Windows Mobile Case Study: Porting Amplitude to WinMo

HTC phone with Amplitude on screen (simulated)

The Windows Mobile Blog points to an MSDN article covering how Amplitude, an application for the iPhone, was ported to Windows Mobile.

Here’s a quick description of Amplitude, which is developed by Gripwire, a mobile and social app company based in Seattle, courtesy of the Windows Mobile Blog:

Amplitude picks up any sound in a user’s surroundings through the microphone and then amplifies the sound, rendering it into a rich graphical representation on the device. Amplitude can be used to amplify any sounds, such as human or animal heartbeats, that usually wouldn’t be picked up by the human ear. Amplitude provides a cool user interface featuring an oscilloscope that allows users to view and visually quantify, signal voltages, as you can see the volume of the sound that you are listening to.

The MSDN article on the Amplitude porting project covers a lot of ground, including:

Whether you’re thinking of expanding your iPhone application to other platforms or starting a new Windows Mobile app project, you’ll find this case study packed with useful information and links. I’m going to expand on some of the topics covered in the article in future posts on this blog.

And don’t forget – there’s the Race to Market Challenge, in which you’re automatically entered whenever you submit a mobile app to Windows Marketplace for Mobile. Here’s a quick reminder of what Race to Market is all about:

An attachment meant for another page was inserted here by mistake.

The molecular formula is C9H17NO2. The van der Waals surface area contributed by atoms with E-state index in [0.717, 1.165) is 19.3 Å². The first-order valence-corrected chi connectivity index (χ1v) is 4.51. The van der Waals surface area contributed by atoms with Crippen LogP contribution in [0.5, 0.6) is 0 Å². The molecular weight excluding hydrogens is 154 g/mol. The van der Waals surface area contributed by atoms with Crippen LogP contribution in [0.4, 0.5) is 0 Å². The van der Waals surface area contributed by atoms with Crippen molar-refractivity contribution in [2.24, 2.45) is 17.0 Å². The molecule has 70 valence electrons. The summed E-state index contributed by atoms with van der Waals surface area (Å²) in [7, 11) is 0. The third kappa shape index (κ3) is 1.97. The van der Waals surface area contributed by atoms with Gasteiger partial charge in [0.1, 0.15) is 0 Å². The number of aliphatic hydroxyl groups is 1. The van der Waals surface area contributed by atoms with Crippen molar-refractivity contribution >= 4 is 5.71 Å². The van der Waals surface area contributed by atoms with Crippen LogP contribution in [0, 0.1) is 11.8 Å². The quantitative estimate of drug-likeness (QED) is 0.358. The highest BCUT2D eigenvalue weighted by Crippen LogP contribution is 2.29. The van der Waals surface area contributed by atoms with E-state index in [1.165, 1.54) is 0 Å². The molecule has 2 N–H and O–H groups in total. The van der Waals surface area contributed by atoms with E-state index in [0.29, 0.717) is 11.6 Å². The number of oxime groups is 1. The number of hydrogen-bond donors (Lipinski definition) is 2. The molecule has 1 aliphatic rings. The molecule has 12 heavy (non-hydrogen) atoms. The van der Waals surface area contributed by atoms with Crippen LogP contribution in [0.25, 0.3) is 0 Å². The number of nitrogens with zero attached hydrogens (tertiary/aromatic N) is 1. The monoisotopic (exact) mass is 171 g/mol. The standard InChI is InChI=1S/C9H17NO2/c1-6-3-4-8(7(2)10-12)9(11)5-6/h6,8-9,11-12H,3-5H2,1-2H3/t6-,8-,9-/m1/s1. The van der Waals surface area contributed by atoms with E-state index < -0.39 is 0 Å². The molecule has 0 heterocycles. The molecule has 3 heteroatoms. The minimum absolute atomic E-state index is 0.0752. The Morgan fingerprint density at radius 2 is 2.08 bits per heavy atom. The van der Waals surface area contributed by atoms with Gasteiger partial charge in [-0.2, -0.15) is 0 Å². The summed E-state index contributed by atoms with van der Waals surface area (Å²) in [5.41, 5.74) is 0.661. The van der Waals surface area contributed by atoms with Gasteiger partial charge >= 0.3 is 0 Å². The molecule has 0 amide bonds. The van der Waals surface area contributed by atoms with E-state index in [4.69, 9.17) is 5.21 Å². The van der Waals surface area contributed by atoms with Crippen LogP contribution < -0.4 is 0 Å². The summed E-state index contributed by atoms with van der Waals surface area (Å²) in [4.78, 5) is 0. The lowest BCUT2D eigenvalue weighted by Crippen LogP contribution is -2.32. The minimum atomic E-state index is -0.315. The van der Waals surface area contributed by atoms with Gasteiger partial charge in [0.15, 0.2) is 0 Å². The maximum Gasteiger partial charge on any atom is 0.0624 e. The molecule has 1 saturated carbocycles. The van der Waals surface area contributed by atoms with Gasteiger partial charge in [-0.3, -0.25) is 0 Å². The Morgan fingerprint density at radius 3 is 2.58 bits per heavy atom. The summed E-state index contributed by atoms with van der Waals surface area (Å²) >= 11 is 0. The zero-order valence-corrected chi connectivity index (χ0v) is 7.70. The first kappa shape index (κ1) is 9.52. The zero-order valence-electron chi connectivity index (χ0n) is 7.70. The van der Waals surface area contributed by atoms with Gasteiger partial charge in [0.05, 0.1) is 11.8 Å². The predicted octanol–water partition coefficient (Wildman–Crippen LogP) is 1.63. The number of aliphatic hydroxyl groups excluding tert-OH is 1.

Comments (2)

  1. Daniel Nerenberg says:

    This is a really interesting case study. The only frustrating part is where can people like me get WinMo 6.5 for our HTC Touch Pros? I’m aware of a site where you can download and install hacked roms, but that’s not my cup of tea. How did a seemingly non Microsoft individual get his hands on this ROM? I’d love to join the WinMo Market place, but what’s the point if I can’t get the latest bits.

  2. Joey deVilla says:

    Daniel: I was given an advance HTC Touch Pros with Windows Mobile 6.5 by Microsoft (Damir Bersinic, to be specific), and I suspect Thompson had a similar arrangement.

    I’m going to try and find out how other develoeprs can get their paws on WinMo 6.5 — watch this blog!

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